With a regatta in Dana Point this weekend, the world’s favorite little sailboat gets some time in the sun

By Jake Howard

“Phil started it with the 16-foot outrigger that he built,” recalls Wayne Schafer.

At 90 years young, Schafer has lived on Beach Road since 1953. He is a founding member of the venerated Poche Surf Club, and the Phil he’s referring to is Phil Edwards, who used to rent a room from him. The stretch of sand in front of Schafer’s house also happens to be where he and Hobie Alter perfected the classic little sailing vessel, the Hobie Cat.

Wayne Schafer in the early days of Hobie Cat development in Capo Beach. Photo: R. Paul Allen
Wayne Schafer in the early days of Hobie Cat development in Capo Beach. Photo: R. Paul Allen

“Guys would say, ‘If I buy this catamaran, can I keep it on your beach?’ So, we had different catamarans here that different people bought. We had this cross-section of catamarans, which was very good because it allowed us to try all these different boats, including the Pacific Cat, or the P-Cat,” Schafer said. “None of them worked the way we liked, but that was the state of the art at the time. The one that worked the best was Phil’s 16-foot outrigger canoe. It was simple. We could take it on and off the beach. And that’s what put the concept of the 14(-foot) in Hobie’s mind. He felt he needed to amplify off of that.”

This month marks the 50th anniversary of the Hobie Cat, and this weekend a regatta and festivities are planned in Dana Point to celebrate the remarkable effects the boat has had on sailing around the world. Officially launched to the public in 1968, during its heyday in the late ’60s and ’70s, the Hobie Cat would bring sailing to the masses. From California and Hawaii, to the East Coast, to inland lakes and rivers around the country, to further afield in international waters. For a while it seemed that everyone was “surfing their sailboat,” as Bruce Brown famously said in The Endless Summer.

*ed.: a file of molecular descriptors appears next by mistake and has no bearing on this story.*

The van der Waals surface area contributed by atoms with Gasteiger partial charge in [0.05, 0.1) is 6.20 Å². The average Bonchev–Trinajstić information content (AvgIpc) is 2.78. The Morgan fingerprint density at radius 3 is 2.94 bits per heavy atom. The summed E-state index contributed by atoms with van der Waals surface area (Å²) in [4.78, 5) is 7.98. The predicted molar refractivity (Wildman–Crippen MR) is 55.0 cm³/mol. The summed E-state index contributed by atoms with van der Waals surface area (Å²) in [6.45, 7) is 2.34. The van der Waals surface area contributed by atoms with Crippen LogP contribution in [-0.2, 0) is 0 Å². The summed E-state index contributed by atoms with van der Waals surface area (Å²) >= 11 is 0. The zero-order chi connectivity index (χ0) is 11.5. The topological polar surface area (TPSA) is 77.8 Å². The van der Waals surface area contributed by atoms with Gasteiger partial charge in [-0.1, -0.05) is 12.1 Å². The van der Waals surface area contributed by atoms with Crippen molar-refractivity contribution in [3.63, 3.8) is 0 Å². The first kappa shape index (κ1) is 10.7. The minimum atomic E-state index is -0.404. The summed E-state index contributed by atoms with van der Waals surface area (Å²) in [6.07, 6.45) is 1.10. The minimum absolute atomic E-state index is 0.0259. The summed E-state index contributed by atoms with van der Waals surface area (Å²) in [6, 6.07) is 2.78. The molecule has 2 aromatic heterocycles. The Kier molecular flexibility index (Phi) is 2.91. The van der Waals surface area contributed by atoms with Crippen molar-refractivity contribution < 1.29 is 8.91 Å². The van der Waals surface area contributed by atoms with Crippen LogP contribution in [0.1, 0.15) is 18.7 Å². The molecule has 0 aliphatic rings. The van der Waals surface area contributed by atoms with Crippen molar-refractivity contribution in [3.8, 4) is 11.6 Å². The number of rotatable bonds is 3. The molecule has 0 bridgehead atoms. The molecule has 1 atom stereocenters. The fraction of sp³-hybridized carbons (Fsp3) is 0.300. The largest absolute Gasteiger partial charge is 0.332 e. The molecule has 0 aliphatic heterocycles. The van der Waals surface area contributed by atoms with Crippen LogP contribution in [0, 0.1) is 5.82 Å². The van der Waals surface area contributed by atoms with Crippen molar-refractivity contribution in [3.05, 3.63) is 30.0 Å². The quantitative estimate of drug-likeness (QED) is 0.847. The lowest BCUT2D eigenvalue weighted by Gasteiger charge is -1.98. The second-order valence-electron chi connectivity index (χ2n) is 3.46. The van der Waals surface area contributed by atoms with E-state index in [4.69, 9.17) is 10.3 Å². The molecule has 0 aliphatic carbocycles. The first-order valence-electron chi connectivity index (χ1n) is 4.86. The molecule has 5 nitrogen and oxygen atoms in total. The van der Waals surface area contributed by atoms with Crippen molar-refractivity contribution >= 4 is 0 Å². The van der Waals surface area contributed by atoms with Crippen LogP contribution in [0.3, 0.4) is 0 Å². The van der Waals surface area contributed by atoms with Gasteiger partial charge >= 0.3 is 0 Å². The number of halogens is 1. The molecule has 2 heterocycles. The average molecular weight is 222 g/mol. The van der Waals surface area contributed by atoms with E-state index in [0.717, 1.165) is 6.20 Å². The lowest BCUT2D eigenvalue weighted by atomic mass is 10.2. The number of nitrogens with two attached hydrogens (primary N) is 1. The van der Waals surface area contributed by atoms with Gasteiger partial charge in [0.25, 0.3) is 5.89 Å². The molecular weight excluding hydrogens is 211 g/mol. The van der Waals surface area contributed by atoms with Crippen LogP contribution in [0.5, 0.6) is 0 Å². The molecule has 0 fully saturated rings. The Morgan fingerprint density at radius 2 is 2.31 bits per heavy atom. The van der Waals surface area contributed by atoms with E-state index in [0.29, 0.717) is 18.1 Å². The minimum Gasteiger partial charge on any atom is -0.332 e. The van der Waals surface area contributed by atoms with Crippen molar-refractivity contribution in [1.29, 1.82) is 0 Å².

“Catamarans give more options for going bigger or smaller and they’re very steady boats. And they’re quick and fast,” Schafer said. “When he did the 14, basically, our concept was that we wanted to be able to take it on and off our beach here. Of course, Hobie had more in mind than just satisfying a few of us, though we were naturally part of the influence. In his mind, I’m sure when he designed this boat that California was going to be a market, and it was, and we did very well here in California—I say ‘we’ because I feel like I was part of it—but Hobie looked beyond that.”

Festivities are planned around the milestone, including a regatta of more than 50 Hobie Cats from around the world in the Dana Point Harbor on Oct. 27. There will also be a celebration at the Hobie Surf Shop in Dana Point.

Fourth Annual Vissla Creators & Innovators Upcycle coming to the Ecology Center

Have you ever thought of building a surfboard out of something random, like coffee cup lids? If the idea of unorthodox, inspired surfboard is your kind of kink, you’re going to enjoy Vissla’s fourth annual Creators & Innovators Upcycle contest this Friday night, Oct. 26, at the Ecology Center in San Juan Capistrano.

Partnering with the Surfrider Foundation, the goal of the contest is to “challenge entrants to take something that might be considered waste and create something that can be used in the ocean.” This year’s finalists have arrived from around the world, including Switzerland, France, Australia and Brazil.

One of the more intriguing designs that’s sure to get a lot of attention is New Hampshire’s Korey Nolan, who, quite literally, made a surfboard out of coffee cups. Last year’s winner famously made a board out of cigarette butts.

The shindig at the Ecology Center runs from 6-9 p.m. and features food, drinks, music, surf craft of varying forms and a lot of good humans trying to do the right thing for the ocean.

Making Hawaiian Maritime History

There is certainly no shortage of ocean-related activities to get involved in this weekend.

The Hawaiian voyaging canoe Hikianalia has pulled into port in Dana Point for the weekend. After cruising Catalina earlier in the week, the Hawaiian voyaging canoe gracefully sailed into the harbor on Tuesday afternoon. It will be docked at the Ocean Institute over the weekend with free tours for the public on Saturday and Sunday from 10 a.m.-3 p.m.

This voyage is a continuation of Polynesian Voyaging Society’s “Mālama Honua” campaign that began in 2013, traveling 47,000 nautical miles, visiting 26 countries and 85 ports. Mālama Honua means to “care for Mother Earth,” highlighting the important relationship between humanity and nature and to inspire action toward a culturally and environmentally thriving world. The voyage has brought worldwide awareness around protecting our oceans and the vital need to reduce our footprint.

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